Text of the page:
In one way of looking at it, GPS/GNSS is the reason that this issue has arisen so prominently in our work. Before GPS/GNSS existed, determination of latitude and longitude was done primarily with astronomic observations, which were done with optical instruments that were set up on the surface of the Earth. Imagine an optical surveying instrument set up over a point. If it is centered precisely with a plumb bob and leveled carefully, the plumb line and the line of the level telescope of the instrument are perpendicular to each other. In other words, the level line, the horizon of the instrument, is perpendicular to gravity. That optical instrument set up so carefully cannot be used to measure geodetic latitude and longitude directly, because they are not relative to the actual Earth. They are realtive to an ellipsoidal model of the Earth, and it is quite impossible to set up an instrument on that model. Furthermore, gravity does not even come into *down* on the model as it is perpendicular to the ellipsoidal surface at a particular point, whereas *down* is the direction of gravity at the point on the real Earth. They are most often not the same thing. Fortunately, the difference is usually small.

Nevertheless, using an instrument so carefully oriented to gravity, it is possible to determine the astronomic latitude and longitude* *of the point. Measuring the altitude of a circumpolar star is one good method of finding the latitude of the point from which the measurement is made. The measured altitude would be relative to the horizontal level line of the instrument, of course. One might expect that this astronomic latitude would be the same as the geocentric latitude of the point, but they are different. The difference is due to the fact that a plumb line coincides does not point to the center of the Earth where the line used to derive geocentric latitude originates. So there is a very long history indeed of geographical coordinates being derived from astronomic observations. Yet, the most commonly used coordinates are not astronomic latitudes and longitudes, but geodetic latitudes and longitudes. So, conversion to geodetic coordinates has a long history, too. Until the advent of GPS/GNSS, geodetic latitudes and longitudes were often values ultimately derived from astronomic observations by post-observation calculation. For example, the National Geodetic Survey and others corrected those coordinates and made them geodetic. In a sense conversion is still needed but GPS/GNSS receiver can display the geodetic latitude and longitude of a point to the user immediately because the calculations can be completed with incredible speed.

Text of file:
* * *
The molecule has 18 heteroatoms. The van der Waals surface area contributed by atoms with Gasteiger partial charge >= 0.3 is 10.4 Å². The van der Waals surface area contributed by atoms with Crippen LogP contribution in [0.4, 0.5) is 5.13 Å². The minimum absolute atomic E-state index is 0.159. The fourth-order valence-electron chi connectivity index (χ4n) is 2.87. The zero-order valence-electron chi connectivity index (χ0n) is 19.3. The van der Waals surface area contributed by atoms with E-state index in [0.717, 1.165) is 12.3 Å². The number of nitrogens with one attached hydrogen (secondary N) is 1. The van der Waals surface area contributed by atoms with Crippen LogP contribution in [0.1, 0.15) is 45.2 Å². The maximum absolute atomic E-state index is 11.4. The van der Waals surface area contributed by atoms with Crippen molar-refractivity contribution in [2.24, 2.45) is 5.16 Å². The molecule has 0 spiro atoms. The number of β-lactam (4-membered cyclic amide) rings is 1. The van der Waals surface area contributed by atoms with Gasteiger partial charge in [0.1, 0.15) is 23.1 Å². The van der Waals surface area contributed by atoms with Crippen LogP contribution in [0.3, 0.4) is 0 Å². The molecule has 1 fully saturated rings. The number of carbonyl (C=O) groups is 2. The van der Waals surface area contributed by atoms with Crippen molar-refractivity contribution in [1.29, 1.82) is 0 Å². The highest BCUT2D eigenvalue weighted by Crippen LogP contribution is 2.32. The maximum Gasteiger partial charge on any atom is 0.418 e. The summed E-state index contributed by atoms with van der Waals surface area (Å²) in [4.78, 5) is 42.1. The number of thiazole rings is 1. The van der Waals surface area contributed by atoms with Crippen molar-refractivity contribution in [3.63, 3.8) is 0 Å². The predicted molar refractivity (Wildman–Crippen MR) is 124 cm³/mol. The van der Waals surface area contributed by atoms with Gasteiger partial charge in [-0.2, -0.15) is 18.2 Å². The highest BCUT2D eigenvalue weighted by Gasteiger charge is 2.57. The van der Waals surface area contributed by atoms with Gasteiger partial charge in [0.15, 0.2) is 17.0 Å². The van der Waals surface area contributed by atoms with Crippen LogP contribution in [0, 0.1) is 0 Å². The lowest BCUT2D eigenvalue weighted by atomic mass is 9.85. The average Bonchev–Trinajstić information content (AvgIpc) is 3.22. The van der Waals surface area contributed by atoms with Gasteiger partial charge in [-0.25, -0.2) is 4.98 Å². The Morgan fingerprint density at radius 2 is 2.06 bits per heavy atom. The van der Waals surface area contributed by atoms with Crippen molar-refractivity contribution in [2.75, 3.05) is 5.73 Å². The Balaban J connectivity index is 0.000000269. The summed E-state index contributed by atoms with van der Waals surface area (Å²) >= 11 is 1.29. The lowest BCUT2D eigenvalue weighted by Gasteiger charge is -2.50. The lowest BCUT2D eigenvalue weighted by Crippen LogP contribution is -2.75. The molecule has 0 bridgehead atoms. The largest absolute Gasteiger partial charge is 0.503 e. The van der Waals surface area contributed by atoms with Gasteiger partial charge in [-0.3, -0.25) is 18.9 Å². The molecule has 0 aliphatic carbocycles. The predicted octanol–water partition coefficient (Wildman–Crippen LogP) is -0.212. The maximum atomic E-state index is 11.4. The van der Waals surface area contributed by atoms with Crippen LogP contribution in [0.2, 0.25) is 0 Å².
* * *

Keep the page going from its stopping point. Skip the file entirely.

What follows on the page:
The fundamental fact remains unchanged: the instruments by which latitudes and longitudes are measured are oriented to gravity; the ellipsoidal model on which geodetic latitudes and longitudes are determined is not. And that is just as true for the antenna of a GPS/GNSS receiver, an optical surveying instrument, a camera in an airplane taking aerial photography, or even the GPS/GNSS satellites themselves. The most important point to carry away is this: latitudes and longitudes are dependent upon the reference frame (datum) on which they're measured. The secondary point is that, when we speak of latitude and longitude, we almost always mean geodetic latitude and longitude based upon an ellipsoidal model of the Earth.